I’m working with a magazine CEO who has seen revenues fall 45% over the last five years. Until last year, she didn’t think she had a problem because she cut costs enough to keep profits flat. Then last year, the bottom fell out. Now, the company is at risk of going bankrupt.
While it’s important to keep lean cost structures in our industry, let’s not forget that cost cutting is not a long-term strategy! The only truly long-term growth strategy includes innovation and new product development.
New products are the lifeblood of an organization. If you don’t innovate, you will die. Don’t believe me? Out of the companies that were in the Fortune 500 in 1955, only 61 are still on the list. What are you doing to grow your top-line?
Many companies think they have launched a new product by putting a pdf version of the print product online, or because they created an iPad digital edition of their magazine. I hate to break it to you, but this isn’t good enough.
Content-based Product Best Practices
I am passionate about the topic of New Product Development (“NPD”) and developed a proven methodology. Here are some best practices when creating new content-based products:
1. The Board and CEO commit to investing in New Product Development
You need a board and leadership team that can resist the urge to focus solely on short-term earnings. Visualize the long-term.
2. NPD goals link to a strategy
According to a study by Dr. Christopher Bart of the DeGroote School of Business in Ontario, Canada, there is a positive correlation between using a strategic mission statement for NPD and success of new products.
3. The team tracks progress toward a set of measurable goals
Set some targets from the beginning and progress movement toward them. Metrics might include: revenue, profit, traffic, email sign-ups, new business conversion, renewal rate. Some leaders resist setting targets, because “they are often inaccurate.” I do agree that targets are often inaccurate, but the purpose is not to tell the future for the sake of telling the future. The purpose is to diagnose where things are working and where they aren’t.
4. The firm uses critical go/no-go decision points to reduce risk
When we link to a strategy and have measurement mechanisms in place, we can make sure we place the right bets, at the right time, on the right initiatives. While it is essential that leadership fully commits capital to NPD projects, it is not essential that the company spends the money all at once. Investment should be made gradually as experiments yield favorable results.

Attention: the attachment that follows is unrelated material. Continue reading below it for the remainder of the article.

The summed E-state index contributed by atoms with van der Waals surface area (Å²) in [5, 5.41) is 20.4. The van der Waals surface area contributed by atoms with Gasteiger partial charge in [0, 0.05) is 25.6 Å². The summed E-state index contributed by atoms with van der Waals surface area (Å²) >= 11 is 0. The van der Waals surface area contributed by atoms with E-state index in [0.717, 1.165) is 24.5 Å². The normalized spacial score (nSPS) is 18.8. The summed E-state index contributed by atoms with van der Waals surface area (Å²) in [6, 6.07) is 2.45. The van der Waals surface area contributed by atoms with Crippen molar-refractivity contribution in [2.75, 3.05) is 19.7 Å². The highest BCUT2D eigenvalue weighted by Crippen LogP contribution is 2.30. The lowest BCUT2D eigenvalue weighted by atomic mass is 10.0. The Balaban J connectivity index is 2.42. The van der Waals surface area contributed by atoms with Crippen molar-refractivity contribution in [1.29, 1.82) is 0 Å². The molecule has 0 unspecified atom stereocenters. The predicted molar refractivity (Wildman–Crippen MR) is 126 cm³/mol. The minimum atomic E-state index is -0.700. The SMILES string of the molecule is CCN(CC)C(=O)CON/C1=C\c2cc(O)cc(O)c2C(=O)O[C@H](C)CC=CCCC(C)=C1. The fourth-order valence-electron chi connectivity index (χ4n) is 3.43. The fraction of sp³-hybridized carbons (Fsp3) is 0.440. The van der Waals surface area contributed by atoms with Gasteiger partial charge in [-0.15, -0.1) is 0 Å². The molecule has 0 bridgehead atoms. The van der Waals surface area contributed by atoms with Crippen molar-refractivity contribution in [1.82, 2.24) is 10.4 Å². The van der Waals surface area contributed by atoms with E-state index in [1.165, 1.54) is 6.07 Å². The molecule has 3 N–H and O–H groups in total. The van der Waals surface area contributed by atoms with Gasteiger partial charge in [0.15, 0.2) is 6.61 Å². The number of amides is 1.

5. Leadership injects marketplace feedback across the process
I cringe when people tell me they do not use consumer research because “Steve Jobs didn’t do focus groups.” He may have disliked focus groups, but Jobs was grounded in being empathetic with the customer and envisioned products they would want. The good news is you don’t need to be the creative genius that Steve Jobs was to do so. There are proven quantitative and qualitative tools that can be used to solicit feedback during the NPD process.
New Product Development is a Must – and It’s Fun
New Product Development is risky and complex – it’s also vital to long-term success and fun! It’s a mix of left brain analytics and right brain creativity.
The challenge is breaking through the natural resistance to change that permeates many industries, including media and publishing. Companies who refuse to change and try new things will join the 439 companies who fell off the Fortune 500.
Editor’s note: Want to learn more from Rob? He’ll be speaking at the Niche Digital Conference September 19-21.
Rob Ristagno is the CEO and Founder of The Sterling Woods Group, a firm that builds new revenue streams for media companies and publishers. He is an expert in direct monetization of content. Prior to creating The Sterling Woods Group, Rob served as a senior executive for several niche media and e-commerce companies. He most recently was the Chief Operating Officer of America’s Test Kitchen, considered to be the gold standard in the niche media world for building diversified – and often digital – revenue streams.
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